13.) Can I See NAVAC’s Application?

Excerpts are available here; it is very lengthy.   A copy may be requested in accordance with the Freedom of Information Act from the Central New York Regional Emergency Medical Services Council, whose contact information is noted below.  NAVAC will readily provide a copy as well.

As a part of this application NAVAC submitted considerable documentation of our 38 years of consistent service as the primary ambulance provider to these areas.  This includes statements from:

Moyers Corners Fire Department Ambulance, Director (retired), Debra Chandler.

Onondaga County Fire Control Dispatcher and Assistant Fire Coordinator (retired), Richard Beach

As a part of the application process NAVAC was required to solicit endorsement for this application from:

  • All ambulance and advanced life support first response services within the proposed operating area
  • All regional EMS Medical Directors
  • The Onondaga County EMS Coordinator and the chair of the Onondaga County EMS Advisory Board
  • All hospital CEOs in Onondaga County
  • All hospital emergency department directors in Onondaga County
  • The CEOs of all municipalities in Onondaga County
  • All ambulance services in areas adjacent to the proposed operating territory

In response letters were received from the following individuals:

Bridgeport Fire Department, Chief Paul Smith

Cicero Police Department, Chief Joseph Snell

Crouse Hospital, Department of Emergency Medicine, Medical Director, Richard Steinmann, M.D.

East Area Volunteer Emergency Services, President, Vincent Stevenson

New York State Police, Captain Jeffrey Raub

North Medical Center, A. John Merola M.D.

North Syracuse Fire Department, Chief Mark Hogan

Northern Onondaga Volunteer Ambulance,  President, Russ Ziskind & Director of Operations, John Marko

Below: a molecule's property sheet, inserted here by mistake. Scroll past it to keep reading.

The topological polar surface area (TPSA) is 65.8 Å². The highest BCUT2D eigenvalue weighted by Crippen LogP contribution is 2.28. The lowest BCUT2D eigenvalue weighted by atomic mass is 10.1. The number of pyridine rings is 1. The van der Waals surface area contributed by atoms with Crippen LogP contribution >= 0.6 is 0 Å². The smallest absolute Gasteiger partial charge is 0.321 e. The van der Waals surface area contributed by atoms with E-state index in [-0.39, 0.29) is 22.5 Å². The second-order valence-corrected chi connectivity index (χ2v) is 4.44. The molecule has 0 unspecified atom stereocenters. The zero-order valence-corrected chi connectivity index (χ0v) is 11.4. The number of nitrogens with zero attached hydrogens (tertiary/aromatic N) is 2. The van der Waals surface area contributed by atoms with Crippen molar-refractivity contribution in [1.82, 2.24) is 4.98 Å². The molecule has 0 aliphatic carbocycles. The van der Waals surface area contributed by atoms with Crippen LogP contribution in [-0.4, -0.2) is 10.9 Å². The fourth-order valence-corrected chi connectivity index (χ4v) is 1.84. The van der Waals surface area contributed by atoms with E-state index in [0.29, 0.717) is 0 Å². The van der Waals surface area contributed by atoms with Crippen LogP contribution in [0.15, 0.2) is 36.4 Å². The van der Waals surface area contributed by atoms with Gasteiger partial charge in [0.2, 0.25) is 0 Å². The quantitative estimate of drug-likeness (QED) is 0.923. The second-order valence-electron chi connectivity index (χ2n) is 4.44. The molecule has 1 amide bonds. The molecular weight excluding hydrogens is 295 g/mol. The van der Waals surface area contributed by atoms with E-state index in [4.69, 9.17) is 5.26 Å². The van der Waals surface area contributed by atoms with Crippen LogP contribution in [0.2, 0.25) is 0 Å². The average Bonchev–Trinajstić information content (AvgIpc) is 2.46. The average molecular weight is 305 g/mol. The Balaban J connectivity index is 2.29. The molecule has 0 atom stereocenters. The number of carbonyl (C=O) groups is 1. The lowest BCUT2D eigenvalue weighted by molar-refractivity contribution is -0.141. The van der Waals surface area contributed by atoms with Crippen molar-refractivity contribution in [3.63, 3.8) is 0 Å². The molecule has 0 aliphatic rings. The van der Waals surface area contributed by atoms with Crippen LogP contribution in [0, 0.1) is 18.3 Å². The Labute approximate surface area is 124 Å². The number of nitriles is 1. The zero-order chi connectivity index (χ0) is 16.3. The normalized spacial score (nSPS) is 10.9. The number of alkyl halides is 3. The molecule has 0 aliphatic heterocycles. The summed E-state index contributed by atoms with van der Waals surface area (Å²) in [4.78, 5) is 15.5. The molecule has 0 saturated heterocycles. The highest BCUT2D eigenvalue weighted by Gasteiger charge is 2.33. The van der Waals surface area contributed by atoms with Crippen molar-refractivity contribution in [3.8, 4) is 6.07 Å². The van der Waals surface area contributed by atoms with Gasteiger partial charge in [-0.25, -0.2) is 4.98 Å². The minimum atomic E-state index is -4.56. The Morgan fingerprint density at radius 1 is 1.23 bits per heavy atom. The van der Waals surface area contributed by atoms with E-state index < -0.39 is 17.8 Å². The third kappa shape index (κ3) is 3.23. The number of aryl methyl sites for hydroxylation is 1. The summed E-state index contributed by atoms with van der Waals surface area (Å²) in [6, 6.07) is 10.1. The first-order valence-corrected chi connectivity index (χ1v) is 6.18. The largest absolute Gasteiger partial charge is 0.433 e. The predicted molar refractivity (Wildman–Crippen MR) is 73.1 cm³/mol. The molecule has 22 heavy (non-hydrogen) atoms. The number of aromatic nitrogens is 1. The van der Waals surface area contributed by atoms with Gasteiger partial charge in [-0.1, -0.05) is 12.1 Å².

Rural Metro Medical Services, Division General Manager, Michael Addario

St. Joseph's Hospital Health Center, President, Theodore Pasinski

Town of Salina, Supervisor Mark Nicotra

Upstate Medical University, Department of Emergency Medicine, Christopher Fullagar, M.D.

Western Area Volunteer Emergency Services, Executive Director, Al Kalfass

Rural Metro Medical Services, Follow Up


14.) As A Resident of This Area or Stake-holder to This Issue Do I Have Any Say In This Matter?

Anyone can express his opinion on this matter by sending a letter to:

Warren Darby, Chairman
Central New York Regional Emergency Medical Services Council
Jefferson Tower, Suite LL1
50 Presidential Plaza
Syracuse, New York 13202

Any letters that are sent must state that the principle of “need” as defined by the Public Health Law is understood.  “Need” is defined in NYSDOH Policy Statement 06-06 as:

“The Demonstrated Absence, reduced abailability [sic] or an inadequate level of care in ambulance or emergency medical service available to a geographical area which is not readily correctable through the reallocation or improvement of existing resources”

Additionally the Regional Emergency Medical Services Council will be holding a hearing on this application; a date has yet to be established.  You are entitled to speak at this hearing.

 
 

603 North Main St. • North Syracuse, NY 13212 • Phone: (315) 458-7514 • Fax: (315) 458-3567